Where Implementation Meets MBA

When I was debating whether to pursue an MBA or remain comfortably nestled in the extremes of startup life, one of the primary arguments against MBA pursuits came from my bosses: “you or someone like you would be much more valuable to me with two more years of this type of experience than you would be with those same two years spent in business school.” The answer made sense to me in a kind of vacuum, yet did not explain away the fact that all of my bosses had MBAs, and most of their closest business connections had MBAs, and that none of them regretted collecting their own MBA. Clearly they had reaped enormous value of some sort from their MBA, yet in that moment they were speaking directly to the tactical – something that one could argue is indeed missing in that graduate pursuit. What they may not have realized, however, is how deeply aware most MBA professors are of the missing tactical piece, and what those professors are doing to remedy the stigma.

I am currently enrolled in two tech-focused classes, and both of the professors have gone to great lengths to underscore the importance of technical ability of some sort, and sought to at least introduce students to core concepts. I firmly believe that MBA programs should invest heavily in at least introductory technical training (even more than what I experienced this semester) in order to graduate students who are as prepared in this tech-heavy world as they used to be graduating into a management-heavy world.

One of my two classes focused on statistical analytics, kicking off with anecdotes from the professor detailing visits to companies whose own decision makers were not capable of running and analyzing testing (even in cases when they believed they were). This to me seems deeply irresponsible, all the more so in a world so rich with data waiting to change the path of a company for the better. While not all individuals will be naturally analytical thinkers, an MBA program has no excuse for not at the very least teaching the steps required in an analytical process. Worst case, the student will then be able to recognize the questions he or she should be asking and whether they are up to the task, such that if not, they can hire the right analytics team to keep their company competitive.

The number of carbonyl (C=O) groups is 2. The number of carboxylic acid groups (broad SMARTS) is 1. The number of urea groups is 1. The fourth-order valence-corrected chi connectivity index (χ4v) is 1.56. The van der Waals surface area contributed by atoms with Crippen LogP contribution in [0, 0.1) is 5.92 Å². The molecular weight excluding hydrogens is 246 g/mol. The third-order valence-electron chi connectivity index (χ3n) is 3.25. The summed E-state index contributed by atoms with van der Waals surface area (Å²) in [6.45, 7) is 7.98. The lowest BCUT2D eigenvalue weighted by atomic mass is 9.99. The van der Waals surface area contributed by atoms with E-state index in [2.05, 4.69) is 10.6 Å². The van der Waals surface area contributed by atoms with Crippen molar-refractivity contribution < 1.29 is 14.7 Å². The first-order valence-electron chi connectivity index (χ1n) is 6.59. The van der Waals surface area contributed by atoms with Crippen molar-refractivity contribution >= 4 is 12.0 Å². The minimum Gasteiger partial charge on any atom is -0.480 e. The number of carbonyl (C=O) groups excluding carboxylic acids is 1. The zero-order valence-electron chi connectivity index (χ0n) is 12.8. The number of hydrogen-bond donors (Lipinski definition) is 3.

The second of the two classes focused on SQL, the importance of which I personally found to be incredibly high. Upon joining the ecommerce company I was a part of for three years I found that there were really only two of us proficient in SQL. In a situation like this one learns very quickly just how widely applicable company data is to day-to-day operations, how dramatically different individuals’ job performance can increase with access to pertinent data, and how critical good data is for making company-altering decisions. An MBA who can walk into a startup and immediately access, dissect, understand, and utilize that company’s data will be a very different MBA than the one who cannot. One can add value immediately in a variety of ways, while the other will constantly be adding to the bottleneck of those who can.

As it becomes more and more rare for companies to exist completely offline, tactical tech savviness only becomes more and more critical for those purporting to be leaders in the business world. While mobilization, attracting users, and monetization are all foundational, it is the implementation that allows them to be so at all. I look forward to the day when questions like mine – to-business-school or not-to-business school – will be met with absolute confidence in the implementation ability of those graduates, truly a killer complement to the softer value offered in MBAs today.

By: Anya Hayden

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